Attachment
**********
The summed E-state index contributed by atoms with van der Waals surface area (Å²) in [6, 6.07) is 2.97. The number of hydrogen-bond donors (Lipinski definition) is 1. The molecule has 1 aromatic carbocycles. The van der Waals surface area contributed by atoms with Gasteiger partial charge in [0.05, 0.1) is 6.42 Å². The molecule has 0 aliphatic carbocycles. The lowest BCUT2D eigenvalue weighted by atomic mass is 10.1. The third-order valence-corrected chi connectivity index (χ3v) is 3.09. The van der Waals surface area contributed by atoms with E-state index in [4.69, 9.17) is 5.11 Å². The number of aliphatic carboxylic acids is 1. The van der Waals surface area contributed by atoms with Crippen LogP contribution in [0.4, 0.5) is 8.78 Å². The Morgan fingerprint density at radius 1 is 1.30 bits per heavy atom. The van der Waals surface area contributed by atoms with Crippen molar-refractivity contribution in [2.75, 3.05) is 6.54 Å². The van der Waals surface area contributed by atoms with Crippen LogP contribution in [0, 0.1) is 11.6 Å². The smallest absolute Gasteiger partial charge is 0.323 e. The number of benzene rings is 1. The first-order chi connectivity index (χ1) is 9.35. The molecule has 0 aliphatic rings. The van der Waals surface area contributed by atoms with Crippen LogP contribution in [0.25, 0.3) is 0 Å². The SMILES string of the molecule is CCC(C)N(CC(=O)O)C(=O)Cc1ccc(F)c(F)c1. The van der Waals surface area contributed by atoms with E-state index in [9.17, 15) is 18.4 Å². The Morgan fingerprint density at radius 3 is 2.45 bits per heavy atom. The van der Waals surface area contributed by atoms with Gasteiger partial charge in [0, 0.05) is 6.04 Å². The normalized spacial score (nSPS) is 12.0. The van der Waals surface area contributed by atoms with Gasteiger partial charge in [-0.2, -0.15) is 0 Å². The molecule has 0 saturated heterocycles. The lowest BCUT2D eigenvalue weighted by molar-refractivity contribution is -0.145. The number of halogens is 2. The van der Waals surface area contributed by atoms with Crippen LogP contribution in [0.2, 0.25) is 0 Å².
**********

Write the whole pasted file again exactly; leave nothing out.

The summed E-state index contributed by atoms with van der Waals surface area (Å²) in [6, 6.07) is 2.97. The number of hydrogen-bond donors (Lipinski definition) is 1. The molecule has 1 aromatic carbocycles. The van der Waals surface area contributed by atoms with Gasteiger partial charge in [0.05, 0.1) is 6.42 Å². The molecule has 0 aliphatic carbocycles. The lowest BCUT2D eigenvalue weighted by atomic mass is 10.1. The third-order valence-corrected chi connectivity index (χ3v) is 3.09. The van der Waals surface area contributed by atoms with E-state index in [4.69, 9.17) is 5.11 Å². The number of aliphatic carboxylic acids is 1. The van der Waals surface area contributed by atoms with Crippen LogP contribution in [0.4, 0.5) is 8.78 Å². The Morgan fingerprint density at radius 1 is 1.30 bits per heavy atom. The van der Waals surface area contributed by atoms with Crippen molar-refractivity contribution in [2.75, 3.05) is 6.54 Å². The van der Waals surface area contributed by atoms with Crippen LogP contribution in [0, 0.1) is 11.6 Å². The smallest absolute Gasteiger partial charge is 0.323 e. The number of benzene rings is 1. The first-order chi connectivity index (χ1) is 9.35. The molecule has 0 aliphatic rings. The van der Waals surface area contributed by atoms with Crippen LogP contribution in [0.25, 0.3) is 0 Å². The SMILES string of the molecule is CCC(C)N(CC(=O)O)C(=O)Cc1ccc(F)c(F)c1. The van der Waals surface area contributed by atoms with E-state index in [9.17, 15) is 18.4 Å². The Morgan fingerprint density at radius 3 is 2.45 bits per heavy atom. The van der Waals surface area contributed by atoms with Gasteiger partial charge in [0, 0.05) is 6.04 Å². The normalized spacial score (nSPS) is 12.0. The van der Waals surface area contributed by atoms with Gasteiger partial charge in [-0.2, -0.15) is 0 Å². The molecule has 0 saturated heterocycles. The lowest BCUT2D eigenvalue weighted by molar-refractivity contribution is -0.145. The number of halogens is 2. The van der Waals surface area contributed by atoms with Crippen LogP contribution in [0.2, 0.25) is 0 Å².